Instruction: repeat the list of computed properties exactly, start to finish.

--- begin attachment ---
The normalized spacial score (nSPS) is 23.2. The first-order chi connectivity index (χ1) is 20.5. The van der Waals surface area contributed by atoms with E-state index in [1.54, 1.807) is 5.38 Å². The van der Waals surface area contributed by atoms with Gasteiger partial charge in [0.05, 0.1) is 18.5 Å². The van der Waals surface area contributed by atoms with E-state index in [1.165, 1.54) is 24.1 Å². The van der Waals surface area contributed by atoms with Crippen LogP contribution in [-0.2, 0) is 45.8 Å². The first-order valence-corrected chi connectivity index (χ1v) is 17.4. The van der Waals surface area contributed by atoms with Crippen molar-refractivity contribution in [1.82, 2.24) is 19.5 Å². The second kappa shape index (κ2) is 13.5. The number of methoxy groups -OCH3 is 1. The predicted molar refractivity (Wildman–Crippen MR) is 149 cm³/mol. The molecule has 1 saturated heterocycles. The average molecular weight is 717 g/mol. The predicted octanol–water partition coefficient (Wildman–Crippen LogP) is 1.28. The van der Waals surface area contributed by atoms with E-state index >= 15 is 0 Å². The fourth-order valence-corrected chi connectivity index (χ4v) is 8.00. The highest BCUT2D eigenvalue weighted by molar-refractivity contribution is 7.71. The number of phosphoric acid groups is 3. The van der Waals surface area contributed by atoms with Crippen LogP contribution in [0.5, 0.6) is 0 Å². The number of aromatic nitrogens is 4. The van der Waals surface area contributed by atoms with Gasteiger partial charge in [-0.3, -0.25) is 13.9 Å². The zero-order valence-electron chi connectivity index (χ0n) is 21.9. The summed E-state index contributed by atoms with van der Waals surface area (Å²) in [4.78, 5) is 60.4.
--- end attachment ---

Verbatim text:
The normalized spacial score (nSPS) is 23.2. The first-order chi connectivity index (χ1) is 20.5. The van der Waals surface area contributed by atoms with E-state index in [1.54, 1.807) is 5.38 Å². The van der Waals surface area contributed by atoms with Gasteiger partial charge in [0.05, 0.1) is 18.5 Å². The van der Waals surface area contributed by atoms with E-state index in [1.165, 1.54) is 24.1 Å². The van der Waals surface area contributed by atoms with Crippen LogP contribution in [-0.2, 0) is 45.8 Å². The first-order valence-corrected chi connectivity index (χ1v) is 17.4. The van der Waals surface area contributed by atoms with Crippen molar-refractivity contribution in [1.82, 2.24) is 19.5 Å². The second kappa shape index (κ2) is 13.5. The number of methoxy groups -OCH3 is 1. The predicted molar refractivity (Wildman–Crippen MR) is 149 cm³/mol. The molecule has 1 saturated heterocycles. The average molecular weight is 717 g/mol. The predicted octanol–water partition coefficient (Wildman–Crippen LogP) is 1.28. The van der Waals surface area contributed by atoms with E-state index >= 15 is 0 Å². The fourth-order valence-corrected chi connectivity index (χ4v) is 8.00. The highest BCUT2D eigenvalue weighted by molar-refractivity contribution is 7.71. The number of phosphoric acid groups is 3. The van der Waals surface area contributed by atoms with Crippen LogP contribution in [0.5, 0.6) is 0 Å². The number of aromatic nitrogens is 4. The van der Waals surface area contributed by atoms with Gasteiger partial charge in [-0.3, -0.25) is 13.9 Å². The zero-order valence-electron chi connectivity index (χ0n) is 21.9. The summed E-state index contributed by atoms with van der Waals surface area (Å²) in [4.78, 5) is 60.4.